I recently had to go out of town for some surgery. I needed a place to stay between the time of surgery and the day I could return to Alaska. I stayed with an old friend, Janis.
On the day of the surgery, I came down with the flu. We didn’t know this till I came out of surgery and was quite ill with symptoms that obviously had nothing to do with the procedure. After almost crying when the doctor told me he wanted to keep me in the hospital for an extra day, he finally agreed to discharge me to her house.
So for the next week I sat on my friend’s couch and coughed. At night, I’d go into her spare bedroom and cough some more. Then I’d get up in the morning, she’d drive me to my latest follow-up appointment, we’d return to her house and I would fall back on the couch and cough for the rest of the day.
In order to be comfortable in a situation like that, you have to be very dear friends because the ties of friendship are obviously being strained to their limit sometime around hour 60 of sitting on the couch coughing.
I remember at some point in the week taking a break from the cough long enough to look at Janis and tell her how lucky I felt to have had a friend like her for so many years. In fact, I said, the length of our friendship had allowed it to mellow it into something so soft and comfortable that I wasn’t sure anyone younger than 50 could truly understand the feeling. And I wasn’t saying this simply to keep her from suggesting I check into a motel to cough for the rest of the week.
Old friendships are, to my mind, the most rewarding of relationships. You’ve been together through thick and thin. You’ve seen each other at your best and worst. You’ve commiserated over marriages and relationships and kids. You’ve shared colds, clothes, recipes and sympathy.
Despite the physical distance between Janis and me, the friendship is so tried and true that little can cause it to stretch too far, tear or break.
My friend Grace, who will be my last official visitor for this summer, is another such friend. I met Grace when I was three and one half years old. My mother tossed me out of my dad’s store one day when I was bugging her while she tried to wait on customers and told me to go meet the nice little girl who moved in two doors down. So I walked to Grace’s and there she was, outside her dad’s store, having apparently been given the same marching orders from her mother.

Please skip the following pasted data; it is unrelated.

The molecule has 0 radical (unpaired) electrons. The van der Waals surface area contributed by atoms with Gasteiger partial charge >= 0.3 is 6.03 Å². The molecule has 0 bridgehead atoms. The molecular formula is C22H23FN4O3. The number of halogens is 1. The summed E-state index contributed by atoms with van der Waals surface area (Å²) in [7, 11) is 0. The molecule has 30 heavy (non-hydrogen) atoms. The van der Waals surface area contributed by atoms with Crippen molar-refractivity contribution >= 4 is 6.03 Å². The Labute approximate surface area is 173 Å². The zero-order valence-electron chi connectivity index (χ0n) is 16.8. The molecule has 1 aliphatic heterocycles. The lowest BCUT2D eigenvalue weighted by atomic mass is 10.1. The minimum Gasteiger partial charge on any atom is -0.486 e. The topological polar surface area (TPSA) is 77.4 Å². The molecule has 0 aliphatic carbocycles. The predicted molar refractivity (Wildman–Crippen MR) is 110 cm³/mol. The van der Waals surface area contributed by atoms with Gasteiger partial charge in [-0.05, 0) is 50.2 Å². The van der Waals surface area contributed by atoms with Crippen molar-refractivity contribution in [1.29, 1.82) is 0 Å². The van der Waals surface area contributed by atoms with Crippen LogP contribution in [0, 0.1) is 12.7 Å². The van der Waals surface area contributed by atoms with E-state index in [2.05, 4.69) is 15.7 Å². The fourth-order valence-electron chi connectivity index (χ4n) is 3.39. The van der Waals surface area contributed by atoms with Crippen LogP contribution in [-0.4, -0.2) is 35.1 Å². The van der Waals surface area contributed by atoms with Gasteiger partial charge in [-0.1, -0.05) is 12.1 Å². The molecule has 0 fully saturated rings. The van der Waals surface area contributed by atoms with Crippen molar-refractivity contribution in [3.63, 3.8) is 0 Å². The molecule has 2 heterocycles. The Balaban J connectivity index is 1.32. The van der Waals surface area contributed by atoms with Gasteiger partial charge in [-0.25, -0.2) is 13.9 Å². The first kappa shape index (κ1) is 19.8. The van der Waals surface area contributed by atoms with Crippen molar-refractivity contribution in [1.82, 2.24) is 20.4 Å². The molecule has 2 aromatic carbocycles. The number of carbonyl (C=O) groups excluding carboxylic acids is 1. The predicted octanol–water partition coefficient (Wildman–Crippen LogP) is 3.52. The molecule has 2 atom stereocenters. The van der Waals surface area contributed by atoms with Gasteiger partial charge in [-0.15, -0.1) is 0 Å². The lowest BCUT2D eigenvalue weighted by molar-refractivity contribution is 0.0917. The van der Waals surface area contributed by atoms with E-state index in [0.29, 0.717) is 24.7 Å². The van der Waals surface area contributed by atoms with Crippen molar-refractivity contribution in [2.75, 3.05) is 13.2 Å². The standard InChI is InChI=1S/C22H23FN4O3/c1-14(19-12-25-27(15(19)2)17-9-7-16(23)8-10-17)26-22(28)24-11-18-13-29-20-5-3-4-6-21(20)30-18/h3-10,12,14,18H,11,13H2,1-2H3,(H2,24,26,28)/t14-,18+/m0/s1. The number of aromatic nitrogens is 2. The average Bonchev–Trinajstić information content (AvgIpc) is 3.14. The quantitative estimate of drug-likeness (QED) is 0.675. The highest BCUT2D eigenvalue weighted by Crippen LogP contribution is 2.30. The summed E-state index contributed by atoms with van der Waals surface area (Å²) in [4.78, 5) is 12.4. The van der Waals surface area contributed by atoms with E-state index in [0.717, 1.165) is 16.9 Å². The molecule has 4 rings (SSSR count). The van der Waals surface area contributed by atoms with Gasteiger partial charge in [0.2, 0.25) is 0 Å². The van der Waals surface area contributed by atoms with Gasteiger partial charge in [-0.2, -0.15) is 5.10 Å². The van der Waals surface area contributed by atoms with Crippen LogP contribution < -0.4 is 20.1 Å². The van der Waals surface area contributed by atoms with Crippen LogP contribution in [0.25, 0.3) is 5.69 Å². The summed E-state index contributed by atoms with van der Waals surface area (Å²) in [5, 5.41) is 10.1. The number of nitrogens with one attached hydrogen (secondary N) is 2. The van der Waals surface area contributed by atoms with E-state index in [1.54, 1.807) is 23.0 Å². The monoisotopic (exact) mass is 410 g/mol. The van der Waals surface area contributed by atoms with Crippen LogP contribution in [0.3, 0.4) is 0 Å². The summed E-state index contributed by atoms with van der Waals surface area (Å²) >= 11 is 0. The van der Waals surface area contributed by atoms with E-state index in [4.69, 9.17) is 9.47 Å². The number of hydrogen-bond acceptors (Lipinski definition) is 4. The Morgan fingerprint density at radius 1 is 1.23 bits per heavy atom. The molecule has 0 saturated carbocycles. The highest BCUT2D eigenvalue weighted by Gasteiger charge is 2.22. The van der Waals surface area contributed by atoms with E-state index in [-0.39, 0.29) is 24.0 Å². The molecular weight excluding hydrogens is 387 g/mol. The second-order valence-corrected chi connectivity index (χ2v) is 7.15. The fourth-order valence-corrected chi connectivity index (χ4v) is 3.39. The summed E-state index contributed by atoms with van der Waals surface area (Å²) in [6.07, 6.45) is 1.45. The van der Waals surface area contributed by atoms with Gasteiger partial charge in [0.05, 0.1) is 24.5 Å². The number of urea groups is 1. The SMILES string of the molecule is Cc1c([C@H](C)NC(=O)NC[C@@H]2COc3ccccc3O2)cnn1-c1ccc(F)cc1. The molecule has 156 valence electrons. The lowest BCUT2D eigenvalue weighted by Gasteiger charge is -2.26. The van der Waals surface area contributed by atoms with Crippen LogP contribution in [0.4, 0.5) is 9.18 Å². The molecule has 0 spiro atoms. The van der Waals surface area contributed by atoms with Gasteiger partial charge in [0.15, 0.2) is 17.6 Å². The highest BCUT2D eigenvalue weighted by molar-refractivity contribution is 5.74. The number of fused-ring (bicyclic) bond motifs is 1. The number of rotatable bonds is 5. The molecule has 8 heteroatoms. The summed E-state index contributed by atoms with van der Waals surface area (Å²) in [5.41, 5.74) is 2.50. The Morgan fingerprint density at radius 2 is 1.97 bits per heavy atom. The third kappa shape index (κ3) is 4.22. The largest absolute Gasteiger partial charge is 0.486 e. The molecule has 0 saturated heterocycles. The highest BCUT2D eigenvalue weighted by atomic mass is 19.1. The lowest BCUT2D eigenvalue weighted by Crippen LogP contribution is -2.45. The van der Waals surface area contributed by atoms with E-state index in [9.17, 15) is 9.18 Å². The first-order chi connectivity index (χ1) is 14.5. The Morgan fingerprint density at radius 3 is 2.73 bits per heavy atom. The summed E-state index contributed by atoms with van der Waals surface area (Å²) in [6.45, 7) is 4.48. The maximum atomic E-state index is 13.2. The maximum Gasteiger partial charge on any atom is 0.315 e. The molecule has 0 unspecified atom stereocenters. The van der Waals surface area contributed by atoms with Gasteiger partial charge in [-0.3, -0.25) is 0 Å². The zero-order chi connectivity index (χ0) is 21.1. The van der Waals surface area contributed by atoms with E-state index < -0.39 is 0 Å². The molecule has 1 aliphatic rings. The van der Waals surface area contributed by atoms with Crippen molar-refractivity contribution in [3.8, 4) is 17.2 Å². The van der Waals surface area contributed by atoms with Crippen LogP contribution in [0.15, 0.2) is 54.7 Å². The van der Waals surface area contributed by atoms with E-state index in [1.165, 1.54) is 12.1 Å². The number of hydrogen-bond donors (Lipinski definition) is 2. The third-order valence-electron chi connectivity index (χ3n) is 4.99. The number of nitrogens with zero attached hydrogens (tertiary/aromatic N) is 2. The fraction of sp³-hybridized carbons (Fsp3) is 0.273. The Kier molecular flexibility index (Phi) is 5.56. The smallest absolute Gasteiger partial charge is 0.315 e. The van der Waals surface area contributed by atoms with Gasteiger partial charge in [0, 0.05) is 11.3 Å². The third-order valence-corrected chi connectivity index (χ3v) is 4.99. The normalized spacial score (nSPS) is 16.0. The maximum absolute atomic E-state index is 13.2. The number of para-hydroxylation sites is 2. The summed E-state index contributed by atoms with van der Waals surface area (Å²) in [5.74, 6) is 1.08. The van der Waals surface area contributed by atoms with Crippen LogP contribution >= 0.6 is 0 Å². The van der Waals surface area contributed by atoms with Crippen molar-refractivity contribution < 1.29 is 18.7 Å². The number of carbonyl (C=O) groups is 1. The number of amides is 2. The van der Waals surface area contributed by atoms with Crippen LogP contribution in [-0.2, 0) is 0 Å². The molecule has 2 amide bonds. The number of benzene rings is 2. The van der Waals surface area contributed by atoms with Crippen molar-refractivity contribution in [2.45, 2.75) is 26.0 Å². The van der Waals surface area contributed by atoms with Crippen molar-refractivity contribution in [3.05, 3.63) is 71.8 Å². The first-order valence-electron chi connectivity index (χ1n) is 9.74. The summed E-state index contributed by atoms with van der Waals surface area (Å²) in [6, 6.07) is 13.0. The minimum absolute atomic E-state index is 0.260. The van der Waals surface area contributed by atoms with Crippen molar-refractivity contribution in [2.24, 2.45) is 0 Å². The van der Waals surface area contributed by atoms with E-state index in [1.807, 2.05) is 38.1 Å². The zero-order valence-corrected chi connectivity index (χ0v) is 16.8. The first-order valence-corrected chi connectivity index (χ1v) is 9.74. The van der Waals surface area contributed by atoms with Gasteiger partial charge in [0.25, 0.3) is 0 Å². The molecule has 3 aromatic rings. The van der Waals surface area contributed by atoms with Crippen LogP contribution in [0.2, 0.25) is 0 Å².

We’ve been friends ever since. We went through grade school and high school together. I was in her wedding. I never traveled East without seeing her. She was the person who escorted my mother to Alaska the one and only time mom was willing to come.
I tried to explain about old friends to Janis’ daughter the day she drove me to the airport. I told her how Grace was the one my mom caught piercing my ear with a sewing needle and potato. To this day the holes in my ears are at different levels. Grace and I learned to dance together in her mother’s living room while a Ricky Nelson 45 played on the record player. Thank god no one saw us.
When we “became women”. Grace and I shared the exhilaration of finally being grown up enough to shave our legs. And as the cycle of life moved us towards the distaff side of womanhood, we were even more exhilarated at the freedom it brought.
Old friendships are like your favorite weekend outfit – not the ratty shirt and pants with no elastic and holes – but your “most comfortable but can be seen in public with it” weekend outfit. It has all the comforts of home built in, wears well and can be paraded in public with pride.
Grace and I are going to have a good time while she’s here. Some of that fun will involve seeing Alaska. But a lot of it will involve giggling and laughing like the kids we still are with each other as we remember all the life that has been poured into our friendship and all the fun we’ve had along the way.
Does it really get much better than that?